Sites Related to Mitsubishi's History

A Tour of Sites Related to Mitsubishi’s History

The founding family of the former Mitsubishi organization left an impressive legacy of architecture, treasures and landscapes. Here we present a selection that has deep connections with Mitsubishi. As these sites are open to the public, we hope you will use the information to experience Mitsubishi's history and contributions to culture.

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Sites Related to Mitsubishi's History

A treasure house of Far Eastern antiques and old classic books

The Seikado Bunko Library and the Seikado Bunko Art Museum
The Seikado Bunko

Front view of Seikado Bunko Library. The building was selected as an important historical building by the Tokyo Metropolitan government.

Meijiseimeikan
Yohen Tenmoku tea bowl

Exterior view of Meijiseimeikan, an important cultural property
right:Yohen Tenmoku tea bowl (the Inaba Tenmoku), a national treasure: Jian ware, China. 12-13th century

This collection of important cultural materials was started around 1887 by Yanosuke Iwasaki, the second president of Mitsubishi. He wished to preserve these artifacts and prevent them from becoming scattered and lost during the Meiji period (1868–1912), a time when Japan was embracing westernization and neglecting far eastern culture. The collection was enlarged and strengthened by the founder’s son Koyata Iwasaki, Mitsubishi’s fourth president. The Seikado Bunko Library and Art Museum currently holds about 200,000 valuable old Chinese and Japanese books and documents, and as many as 6,500 antique works of art, including 7 works designated as national treasures and 84 works designated as important cultural properties.
 Since 1977, the Library has opened the works of art to the public in its exhibition center. In April 1992, in commemoration of the 100th anniversary of the founding of the Seikado collection, a new art museum was opened.
 Seikado Bunko Art Museum’s gallery will relocate to the first floor of Meijiseimeikan in October 2022, when the museum celebrates its 30th anniversary. The relocated gallery will be called Seikado@Marunouchi.

Take a virtual tour of the facility.

The inside of the facility can be viewed on Google Street View.

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Location

2-23-1 Okamoto, Setagaya-ku, Tokyo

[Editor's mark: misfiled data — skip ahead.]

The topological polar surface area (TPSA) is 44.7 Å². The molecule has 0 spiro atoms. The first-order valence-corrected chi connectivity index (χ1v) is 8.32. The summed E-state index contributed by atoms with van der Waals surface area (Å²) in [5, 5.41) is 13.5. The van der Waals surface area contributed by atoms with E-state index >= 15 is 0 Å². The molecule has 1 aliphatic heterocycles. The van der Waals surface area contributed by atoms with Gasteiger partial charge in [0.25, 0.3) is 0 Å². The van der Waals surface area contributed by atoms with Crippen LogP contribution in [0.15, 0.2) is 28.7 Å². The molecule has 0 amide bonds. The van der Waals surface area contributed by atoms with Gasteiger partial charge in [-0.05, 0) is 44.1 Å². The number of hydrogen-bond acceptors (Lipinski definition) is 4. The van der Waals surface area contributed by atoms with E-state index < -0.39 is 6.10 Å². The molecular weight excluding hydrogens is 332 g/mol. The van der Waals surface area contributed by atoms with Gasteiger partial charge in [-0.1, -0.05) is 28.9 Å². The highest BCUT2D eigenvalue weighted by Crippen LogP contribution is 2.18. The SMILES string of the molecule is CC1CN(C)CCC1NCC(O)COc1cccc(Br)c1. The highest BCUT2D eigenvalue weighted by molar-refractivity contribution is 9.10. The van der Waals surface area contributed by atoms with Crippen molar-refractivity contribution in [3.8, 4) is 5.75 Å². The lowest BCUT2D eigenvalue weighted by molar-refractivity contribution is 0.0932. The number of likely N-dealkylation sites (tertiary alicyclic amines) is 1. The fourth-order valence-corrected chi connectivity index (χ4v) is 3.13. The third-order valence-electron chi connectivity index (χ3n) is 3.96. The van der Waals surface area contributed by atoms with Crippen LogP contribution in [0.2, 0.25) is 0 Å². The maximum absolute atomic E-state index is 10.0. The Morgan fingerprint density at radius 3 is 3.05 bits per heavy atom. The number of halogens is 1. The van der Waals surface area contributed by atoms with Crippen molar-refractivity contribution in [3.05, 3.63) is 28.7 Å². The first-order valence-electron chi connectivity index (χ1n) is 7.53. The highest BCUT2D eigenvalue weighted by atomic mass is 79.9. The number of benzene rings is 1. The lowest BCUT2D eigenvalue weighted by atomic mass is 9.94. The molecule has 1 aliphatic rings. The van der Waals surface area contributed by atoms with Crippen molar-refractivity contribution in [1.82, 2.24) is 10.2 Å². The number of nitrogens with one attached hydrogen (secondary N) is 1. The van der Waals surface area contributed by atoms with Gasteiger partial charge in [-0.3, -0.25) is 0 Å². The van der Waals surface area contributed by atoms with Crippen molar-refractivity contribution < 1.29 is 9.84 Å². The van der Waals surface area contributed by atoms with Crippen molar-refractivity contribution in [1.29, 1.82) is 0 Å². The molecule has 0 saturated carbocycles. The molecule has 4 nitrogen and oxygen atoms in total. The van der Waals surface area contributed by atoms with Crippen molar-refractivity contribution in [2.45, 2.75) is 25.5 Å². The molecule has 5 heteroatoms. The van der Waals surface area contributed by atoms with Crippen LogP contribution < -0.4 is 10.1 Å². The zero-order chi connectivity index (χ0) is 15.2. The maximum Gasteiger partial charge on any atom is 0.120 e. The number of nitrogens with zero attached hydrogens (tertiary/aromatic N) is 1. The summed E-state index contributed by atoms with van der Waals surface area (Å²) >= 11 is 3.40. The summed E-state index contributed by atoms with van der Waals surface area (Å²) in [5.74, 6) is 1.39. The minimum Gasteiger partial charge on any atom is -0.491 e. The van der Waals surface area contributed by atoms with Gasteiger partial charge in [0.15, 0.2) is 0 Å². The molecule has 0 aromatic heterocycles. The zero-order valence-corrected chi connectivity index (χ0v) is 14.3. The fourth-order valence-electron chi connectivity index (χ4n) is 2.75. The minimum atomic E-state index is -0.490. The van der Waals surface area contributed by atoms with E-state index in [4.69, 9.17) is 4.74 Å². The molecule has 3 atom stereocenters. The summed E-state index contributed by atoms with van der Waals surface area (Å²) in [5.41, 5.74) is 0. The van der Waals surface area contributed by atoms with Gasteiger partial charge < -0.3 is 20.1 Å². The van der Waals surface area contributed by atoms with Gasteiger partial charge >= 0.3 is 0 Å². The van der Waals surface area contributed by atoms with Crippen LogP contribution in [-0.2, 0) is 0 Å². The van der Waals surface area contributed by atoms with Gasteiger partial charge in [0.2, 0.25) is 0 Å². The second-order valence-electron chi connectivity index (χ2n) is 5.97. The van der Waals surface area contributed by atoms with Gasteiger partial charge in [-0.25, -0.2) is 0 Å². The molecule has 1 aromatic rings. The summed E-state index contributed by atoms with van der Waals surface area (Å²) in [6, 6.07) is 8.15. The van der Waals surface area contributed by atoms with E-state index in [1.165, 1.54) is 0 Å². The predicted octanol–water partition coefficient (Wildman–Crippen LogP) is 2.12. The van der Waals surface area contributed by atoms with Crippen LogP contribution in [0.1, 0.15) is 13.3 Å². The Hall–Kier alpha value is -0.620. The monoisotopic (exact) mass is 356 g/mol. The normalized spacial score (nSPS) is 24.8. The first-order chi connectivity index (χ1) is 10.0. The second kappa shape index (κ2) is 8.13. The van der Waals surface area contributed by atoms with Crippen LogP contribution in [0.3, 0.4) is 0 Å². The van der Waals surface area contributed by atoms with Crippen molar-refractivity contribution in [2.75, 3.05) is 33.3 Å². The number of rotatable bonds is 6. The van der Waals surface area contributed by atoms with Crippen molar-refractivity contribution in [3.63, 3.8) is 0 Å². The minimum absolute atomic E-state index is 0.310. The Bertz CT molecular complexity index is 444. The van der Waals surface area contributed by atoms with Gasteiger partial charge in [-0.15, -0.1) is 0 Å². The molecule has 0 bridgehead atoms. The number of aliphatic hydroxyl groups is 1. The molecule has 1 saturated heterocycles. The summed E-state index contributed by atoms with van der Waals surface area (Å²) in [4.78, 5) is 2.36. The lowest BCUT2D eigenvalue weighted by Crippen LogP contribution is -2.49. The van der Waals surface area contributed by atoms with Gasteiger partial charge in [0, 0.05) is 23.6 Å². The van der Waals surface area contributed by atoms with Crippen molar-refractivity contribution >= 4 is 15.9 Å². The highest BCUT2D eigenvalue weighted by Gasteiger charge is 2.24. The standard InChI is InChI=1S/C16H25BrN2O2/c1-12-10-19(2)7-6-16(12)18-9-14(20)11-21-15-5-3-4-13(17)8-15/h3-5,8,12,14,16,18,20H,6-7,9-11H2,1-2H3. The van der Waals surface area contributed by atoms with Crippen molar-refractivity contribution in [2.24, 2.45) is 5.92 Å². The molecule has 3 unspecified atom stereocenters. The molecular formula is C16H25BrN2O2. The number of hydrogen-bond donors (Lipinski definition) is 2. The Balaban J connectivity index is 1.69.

TEL. (Library) 81-3-3700-2250
(Art Museum) +81-3-3700-0007
(“Hello Dial” information service) +81-50-5541-8600

Art Museum’s gallery New location: Meijiseimeikan 1F, 2-1-1 Marunouchi, Chiyoda-ku, Tokyo (from October 2022)

Nearest Station

Futakotamagawa Station on the Tokyu Den-en Toshi Line and Ooimachi Line. Visitors are advised to take a taxi from the station(about 10 minutes).

Official web siteblank icon

The library is available for use by prior arrangement only.
Please use the Hello Dial service to inquire for details.

A million books saved through Hisaya’s contribution to cultural development

Toyo Bunko
Morrison’s Stacks

“Morrison’s Stacks” on the second floor of the museum

Exterior view of Toyo Bunko

Exterior view of Toyo Bunko

Restaurant “Orient Café”

Restaurant “Orient Café”

Toyo Bunko is located along Shinobazu-dori in Bunkyo-ku, Tokyo. In 1917, Hisaya Iwasaki purchased the private library of George Ernest Morrison, an advisor to the Office of the Chinese Government. He built on this collection by adding classical Chinese and Japanese books collected from all over Asia. In 1924, he established the center as Japan’s first library devoted exclusively to Asian Studies. Toyo Bunko currently houses around one million books and materials in Japanese, Chinese, and various other Asian languages, including five works designated as national treasures and seven works designated as important cultural properties. Toyo Bunko is an important center for Asian studies in Japan and globally.
 A museum has been established to house these valuable books and promote Asian studies. Using the latest digital technologies and architecturally-designed spaces, it displays a long-hidden collection of rare books and pictures, with an emphasis on works designated as national treasures or important cultural properties. Visitors can also refresh themselves at the on-site restaurant Orient Café, which is operated and directly supplied by Koiwai Farm.

Take a virtual tour of the facility.

The inside of the facility can be viewed on Google Street View.

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Location

2-28-21 Honkomagome, Bunkyo-ku, Tokyo
TEL. (Reading room) +81-3-3942-0122
(Museum) +81-3-3942-0280
(Orient Café) +81-3-3942-0400


Reading Room
10:00–16:00
*This room is available for use by prior arrangement only
Closed: Tuesdays, Sundays, national holidays, and New Year’s holidays
No admission fee

Museum
10:00–17:00